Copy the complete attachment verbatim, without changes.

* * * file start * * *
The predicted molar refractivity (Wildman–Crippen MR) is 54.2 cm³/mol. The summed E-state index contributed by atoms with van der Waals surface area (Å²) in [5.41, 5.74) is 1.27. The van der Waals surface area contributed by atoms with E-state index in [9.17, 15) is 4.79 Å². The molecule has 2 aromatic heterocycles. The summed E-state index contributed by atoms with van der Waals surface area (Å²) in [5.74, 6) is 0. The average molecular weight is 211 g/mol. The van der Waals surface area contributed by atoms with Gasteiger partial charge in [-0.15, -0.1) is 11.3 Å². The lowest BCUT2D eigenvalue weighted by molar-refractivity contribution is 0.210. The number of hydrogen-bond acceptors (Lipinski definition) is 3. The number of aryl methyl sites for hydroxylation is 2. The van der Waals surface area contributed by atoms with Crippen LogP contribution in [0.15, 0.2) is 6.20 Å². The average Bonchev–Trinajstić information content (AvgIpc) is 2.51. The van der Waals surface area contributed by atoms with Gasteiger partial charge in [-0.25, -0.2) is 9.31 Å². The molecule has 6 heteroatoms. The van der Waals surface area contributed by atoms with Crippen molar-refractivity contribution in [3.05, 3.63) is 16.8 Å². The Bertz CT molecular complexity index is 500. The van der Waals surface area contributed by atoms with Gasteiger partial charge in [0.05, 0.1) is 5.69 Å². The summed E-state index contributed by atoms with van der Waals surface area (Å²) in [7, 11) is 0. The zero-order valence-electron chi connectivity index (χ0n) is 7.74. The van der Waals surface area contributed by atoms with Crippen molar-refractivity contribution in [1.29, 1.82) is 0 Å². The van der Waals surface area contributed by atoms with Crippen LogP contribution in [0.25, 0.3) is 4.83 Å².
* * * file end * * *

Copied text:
The predicted molar refractivity (Wildman–Crippen MR) is 54.2 cm³/mol. The summed E-state index contributed by atoms with van der Waals surface area (Å²) in [5.41, 5.74) is 1.27. The van der Waals surface area contributed by atoms with E-state index in [9.17, 15) is 4.79 Å². The molecule has 2 aromatic heterocycles. The summed E-state index contributed by atoms with van der Waals surface area (Å²) in [5.74, 6) is 0. The average molecular weight is 211 g/mol. The van der Waals surface area contributed by atoms with Gasteiger partial charge in [-0.15, -0.1) is 11.3 Å². The lowest BCUT2D eigenvalue weighted by molar-refractivity contribution is 0.210. The number of hydrogen-bond acceptors (Lipinski definition) is 3. The number of aryl methyl sites for hydroxylation is 2. The van der Waals surface area contributed by atoms with Crippen LogP contribution in [0.15, 0.2) is 6.20 Å². The average Bonchev–Trinajstić information content (AvgIpc) is 2.51. The van der Waals surface area contributed by atoms with Gasteiger partial charge in [-0.25, -0.2) is 9.31 Å². The molecule has 6 heteroatoms. The van der Waals surface area contributed by atoms with Crippen molar-refractivity contribution in [3.05, 3.63) is 16.8 Å². The Bertz CT molecular complexity index is 500. The van der Waals surface area contributed by atoms with Gasteiger partial charge in [0.05, 0.1) is 5.69 Å². The summed E-state index contributed by atoms with van der Waals surface area (Å²) in [7, 11) is 0. The zero-order valence-electron chi connectivity index (χ0n) is 7.74. The van der Waals surface area contributed by atoms with Crippen molar-refractivity contribution in [1.29, 1.82) is 0 Å². The van der Waals surface area contributed by atoms with Crippen LogP contribution in [0.25, 0.3) is 4.83 Å².